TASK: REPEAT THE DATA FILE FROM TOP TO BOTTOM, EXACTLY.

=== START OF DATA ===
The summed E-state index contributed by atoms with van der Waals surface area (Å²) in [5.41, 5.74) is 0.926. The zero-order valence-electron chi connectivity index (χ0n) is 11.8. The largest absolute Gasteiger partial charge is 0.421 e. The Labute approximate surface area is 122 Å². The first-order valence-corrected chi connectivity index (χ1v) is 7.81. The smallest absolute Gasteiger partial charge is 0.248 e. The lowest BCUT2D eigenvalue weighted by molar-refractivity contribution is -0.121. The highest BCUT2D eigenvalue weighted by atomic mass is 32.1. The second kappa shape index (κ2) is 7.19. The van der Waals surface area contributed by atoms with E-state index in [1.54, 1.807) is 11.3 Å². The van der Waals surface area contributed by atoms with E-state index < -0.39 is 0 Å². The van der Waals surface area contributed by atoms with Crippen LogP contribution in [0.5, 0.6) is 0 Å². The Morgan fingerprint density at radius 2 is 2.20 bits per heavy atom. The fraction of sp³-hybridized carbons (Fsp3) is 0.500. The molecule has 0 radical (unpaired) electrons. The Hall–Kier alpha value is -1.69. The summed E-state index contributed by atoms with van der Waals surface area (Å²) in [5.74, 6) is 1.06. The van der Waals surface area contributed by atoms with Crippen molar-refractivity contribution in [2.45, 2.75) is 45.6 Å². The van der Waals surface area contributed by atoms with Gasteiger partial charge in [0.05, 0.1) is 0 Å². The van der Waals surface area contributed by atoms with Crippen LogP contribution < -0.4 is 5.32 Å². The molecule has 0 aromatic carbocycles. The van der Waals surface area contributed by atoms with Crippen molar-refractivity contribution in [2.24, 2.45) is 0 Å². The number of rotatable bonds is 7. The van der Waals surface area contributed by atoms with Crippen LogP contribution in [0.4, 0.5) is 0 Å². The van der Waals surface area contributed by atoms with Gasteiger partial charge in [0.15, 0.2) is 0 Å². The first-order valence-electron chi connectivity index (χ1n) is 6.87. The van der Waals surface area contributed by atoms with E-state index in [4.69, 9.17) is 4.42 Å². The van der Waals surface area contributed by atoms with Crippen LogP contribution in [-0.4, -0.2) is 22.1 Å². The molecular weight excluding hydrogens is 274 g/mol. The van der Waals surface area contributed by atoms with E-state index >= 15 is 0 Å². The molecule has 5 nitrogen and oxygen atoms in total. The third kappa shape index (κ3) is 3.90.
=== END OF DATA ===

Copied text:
The summed E-state index contributed by atoms with van der Waals surface area (Å²) in [5.41, 5.74) is 0.926. The zero-order valence-electron chi connectivity index (χ0n) is 11.8. The largest absolute Gasteiger partial charge is 0.421 e. The Labute approximate surface area is 122 Å². The first-order valence-corrected chi connectivity index (χ1v) is 7.81. The smallest absolute Gasteiger partial charge is 0.248 e. The lowest BCUT2D eigenvalue weighted by molar-refractivity contribution is -0.121. The highest BCUT2D eigenvalue weighted by atomic mass is 32.1. The second kappa shape index (κ2) is 7.19. The van der Waals surface area contributed by atoms with E-state index in [1.54, 1.807) is 11.3 Å². The van der Waals surface area contributed by atoms with E-state index < -0.39 is 0 Å². The van der Waals surface area contributed by atoms with Crippen LogP contribution in [0.5, 0.6) is 0 Å². The Morgan fingerprint density at radius 2 is 2.20 bits per heavy atom. The fraction of sp³-hybridized carbons (Fsp3) is 0.500. The molecule has 0 radical (unpaired) electrons. The Hall–Kier alpha value is -1.69. The summed E-state index contributed by atoms with van der Waals surface area (Å²) in [5.74, 6) is 1.06. The van der Waals surface area contributed by atoms with Crippen molar-refractivity contribution in [2.45, 2.75) is 45.6 Å². The van der Waals surface area contributed by atoms with Gasteiger partial charge in [0.05, 0.1) is 0 Å². The van der Waals surface area contributed by atoms with Crippen LogP contribution < -0.4 is 5.32 Å². The molecule has 0 aromatic carbocycles. The van der Waals surface area contributed by atoms with Crippen molar-refractivity contribution in [2.24, 2.45) is 0 Å². The number of rotatable bonds is 7. The van der Waals surface area contributed by atoms with Crippen LogP contribution in [0.4, 0.5) is 0 Å². The van der Waals surface area contributed by atoms with Gasteiger partial charge in [0.15, 0.2) is 0 Å². The first-order valence-electron chi connectivity index (χ1n) is 6.87. The van der Waals surface area contributed by atoms with E-state index in [4.69, 9.17) is 4.42 Å². The van der Waals surface area contributed by atoms with Crippen LogP contribution in [-0.4, -0.2) is 22.1 Å². The molecular weight excluding hydrogens is 274 g/mol. The van der Waals surface area contributed by atoms with E-state index >= 15 is 0 Å². The molecule has 5 nitrogen and oxygen atoms in total. The third kappa shape index (κ3) is 3.90.